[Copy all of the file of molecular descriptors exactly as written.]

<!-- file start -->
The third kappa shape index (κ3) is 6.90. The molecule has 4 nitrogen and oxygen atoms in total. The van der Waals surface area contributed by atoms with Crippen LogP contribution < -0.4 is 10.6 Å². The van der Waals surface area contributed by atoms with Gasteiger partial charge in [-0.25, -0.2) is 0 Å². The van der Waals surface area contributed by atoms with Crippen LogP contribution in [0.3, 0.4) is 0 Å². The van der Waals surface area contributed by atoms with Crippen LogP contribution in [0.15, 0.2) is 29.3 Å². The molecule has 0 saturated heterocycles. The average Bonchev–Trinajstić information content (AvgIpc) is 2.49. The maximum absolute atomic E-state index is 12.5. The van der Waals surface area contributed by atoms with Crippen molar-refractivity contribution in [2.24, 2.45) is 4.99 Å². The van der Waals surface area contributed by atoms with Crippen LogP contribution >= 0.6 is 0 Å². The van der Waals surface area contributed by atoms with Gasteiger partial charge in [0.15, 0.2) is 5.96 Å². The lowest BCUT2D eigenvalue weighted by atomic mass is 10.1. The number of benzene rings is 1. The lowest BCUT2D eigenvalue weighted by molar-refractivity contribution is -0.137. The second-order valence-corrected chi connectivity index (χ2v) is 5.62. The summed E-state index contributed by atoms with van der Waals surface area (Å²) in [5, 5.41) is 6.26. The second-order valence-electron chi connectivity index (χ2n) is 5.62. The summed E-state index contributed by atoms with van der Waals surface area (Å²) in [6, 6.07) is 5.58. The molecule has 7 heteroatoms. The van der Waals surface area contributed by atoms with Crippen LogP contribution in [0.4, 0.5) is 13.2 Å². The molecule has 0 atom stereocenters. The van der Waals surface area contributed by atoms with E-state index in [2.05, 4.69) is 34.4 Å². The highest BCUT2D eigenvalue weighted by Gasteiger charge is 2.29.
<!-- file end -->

The third kappa shape index (κ3) is 6.90. The molecule has 4 nitrogen and oxygen atoms in total. The van der Waals surface area contributed by atoms with Crippen LogP contribution < -0.4 is 10.6 Å². The van der Waals surface area contributed by atoms with Gasteiger partial charge in [-0.25, -0.2) is 0 Å². The van der Waals surface area contributed by atoms with Crippen LogP contribution in [0.3, 0.4) is 0 Å². The van der Waals surface area contributed by atoms with Crippen LogP contribution in [0.15, 0.2) is 29.3 Å². The molecule has 0 saturated heterocycles. The average Bonchev–Trinajstić information content (AvgIpc) is 2.49. The maximum absolute atomic E-state index is 12.5. The van der Waals surface area contributed by atoms with Crippen molar-refractivity contribution in [2.24, 2.45) is 4.99 Å². The van der Waals surface area contributed by atoms with Crippen LogP contribution >= 0.6 is 0 Å². The van der Waals surface area contributed by atoms with Gasteiger partial charge in [0.15, 0.2) is 5.96 Å². The lowest BCUT2D eigenvalue weighted by atomic mass is 10.1. The number of benzene rings is 1. The lowest BCUT2D eigenvalue weighted by molar-refractivity contribution is -0.137. The second-order valence-corrected chi connectivity index (χ2v) is 5.62. The summed E-state index contributed by atoms with van der Waals surface area (Å²) in [5, 5.41) is 6.26. The second-order valence-electron chi connectivity index (χ2n) is 5.62. The summed E-state index contributed by atoms with van der Waals surface area (Å²) in [6, 6.07) is 5.58. The molecule has 7 heteroatoms. The van der Waals surface area contributed by atoms with Crippen LogP contribution in [0.4, 0.5) is 13.2 Å². The molecule has 0 atom stereocenters. The van der Waals surface area contributed by atoms with E-state index in [2.05, 4.69) is 34.4 Å². The highest BCUT2D eigenvalue weighted by Gasteiger charge is 2.29.